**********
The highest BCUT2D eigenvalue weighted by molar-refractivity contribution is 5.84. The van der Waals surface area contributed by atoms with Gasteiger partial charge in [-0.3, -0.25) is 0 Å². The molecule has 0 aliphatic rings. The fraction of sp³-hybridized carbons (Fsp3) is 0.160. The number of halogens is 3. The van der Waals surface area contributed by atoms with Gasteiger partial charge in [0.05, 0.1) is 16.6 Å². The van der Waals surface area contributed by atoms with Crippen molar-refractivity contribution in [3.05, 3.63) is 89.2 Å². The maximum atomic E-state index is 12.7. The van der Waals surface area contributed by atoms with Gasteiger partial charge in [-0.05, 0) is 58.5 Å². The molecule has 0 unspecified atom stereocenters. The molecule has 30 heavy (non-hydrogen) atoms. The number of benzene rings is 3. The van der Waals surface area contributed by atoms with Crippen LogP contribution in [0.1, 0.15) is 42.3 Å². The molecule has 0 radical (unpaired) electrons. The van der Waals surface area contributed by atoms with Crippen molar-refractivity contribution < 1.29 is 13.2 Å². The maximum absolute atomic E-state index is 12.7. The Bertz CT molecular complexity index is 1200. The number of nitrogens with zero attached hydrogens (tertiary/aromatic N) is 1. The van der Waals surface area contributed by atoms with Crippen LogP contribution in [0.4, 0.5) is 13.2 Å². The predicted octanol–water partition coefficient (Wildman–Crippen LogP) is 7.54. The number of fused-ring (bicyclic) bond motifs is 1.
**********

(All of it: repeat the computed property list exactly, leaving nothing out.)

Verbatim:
The highest BCUT2D eigenvalue weighted by molar-refractivity contribution is 5.84. The van der Waals surface area contributed by atoms with Gasteiger partial charge in [-0.3, -0.25) is 0 Å². The molecule has 0 aliphatic rings. The fraction of sp³-hybridized carbons (Fsp3) is 0.160. The number of halogens is 3. The van der Waals surface area contributed by atoms with Gasteiger partial charge in [0.05, 0.1) is 16.6 Å². The van der Waals surface area contributed by atoms with Crippen molar-refractivity contribution in [3.05, 3.63) is 89.2 Å². The maximum atomic E-state index is 12.7. The van der Waals surface area contributed by atoms with Gasteiger partial charge in [-0.05, 0) is 58.5 Å². The molecule has 0 unspecified atom stereocenters. The molecule has 30 heavy (non-hydrogen) atoms. The number of benzene rings is 3. The van der Waals surface area contributed by atoms with Crippen LogP contribution in [0.1, 0.15) is 42.3 Å². The molecule has 0 radical (unpaired) electrons. The van der Waals surface area contributed by atoms with Crippen molar-refractivity contribution < 1.29 is 13.2 Å². The maximum absolute atomic E-state index is 12.7. The Bertz CT molecular complexity index is 1200. The number of nitrogens with zero attached hydrogens (tertiary/aromatic N) is 1. The van der Waals surface area contributed by atoms with Crippen LogP contribution in [0.4, 0.5) is 13.2 Å². The predicted octanol–water partition coefficient (Wildman–Crippen LogP) is 7.54. The number of fused-ring (bicyclic) bond motifs is 1.